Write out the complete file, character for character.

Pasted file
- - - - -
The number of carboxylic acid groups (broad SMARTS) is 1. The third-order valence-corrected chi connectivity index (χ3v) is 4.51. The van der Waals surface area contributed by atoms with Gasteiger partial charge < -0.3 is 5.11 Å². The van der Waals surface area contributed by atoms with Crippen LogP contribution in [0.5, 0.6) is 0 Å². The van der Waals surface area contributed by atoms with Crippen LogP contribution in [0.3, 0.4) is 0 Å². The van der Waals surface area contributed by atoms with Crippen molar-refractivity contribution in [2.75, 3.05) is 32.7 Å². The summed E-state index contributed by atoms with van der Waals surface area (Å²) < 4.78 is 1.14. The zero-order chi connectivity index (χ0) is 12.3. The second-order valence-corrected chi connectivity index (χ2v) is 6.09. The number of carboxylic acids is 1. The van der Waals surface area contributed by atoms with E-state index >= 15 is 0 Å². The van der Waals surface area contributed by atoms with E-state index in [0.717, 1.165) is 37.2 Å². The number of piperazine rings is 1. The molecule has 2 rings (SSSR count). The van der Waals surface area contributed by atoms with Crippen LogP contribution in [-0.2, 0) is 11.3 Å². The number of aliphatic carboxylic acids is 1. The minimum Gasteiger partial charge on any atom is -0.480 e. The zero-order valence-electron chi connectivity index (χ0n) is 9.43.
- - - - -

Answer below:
The number of carboxylic acid groups (broad SMARTS) is 1. The third-order valence-corrected chi connectivity index (χ3v) is 4.51. The van der Waals surface area contributed by atoms with Gasteiger partial charge < -0.3 is 5.11 Å². The van der Waals surface area contributed by atoms with Crippen LogP contribution in [0.5, 0.6) is 0 Å². The van der Waals surface area contributed by atoms with Crippen LogP contribution in [0.3, 0.4) is 0 Å². The van der Waals surface area contributed by atoms with Crippen molar-refractivity contribution in [2.75, 3.05) is 32.7 Å². The summed E-state index contributed by atoms with van der Waals surface area (Å²) < 4.78 is 1.14. The zero-order chi connectivity index (χ0) is 12.3. The second-order valence-corrected chi connectivity index (χ2v) is 6.09. The number of carboxylic acids is 1. The van der Waals surface area contributed by atoms with E-state index >= 15 is 0 Å². The van der Waals surface area contributed by atoms with E-state index in [0.717, 1.165) is 37.2 Å². The number of piperazine rings is 1. The molecule has 2 rings (SSSR count). The van der Waals surface area contributed by atoms with Crippen LogP contribution in [-0.2, 0) is 11.3 Å². The number of aliphatic carboxylic acids is 1. The minimum Gasteiger partial charge on any atom is -0.480 e. The zero-order valence-electron chi connectivity index (χ0n) is 9.43.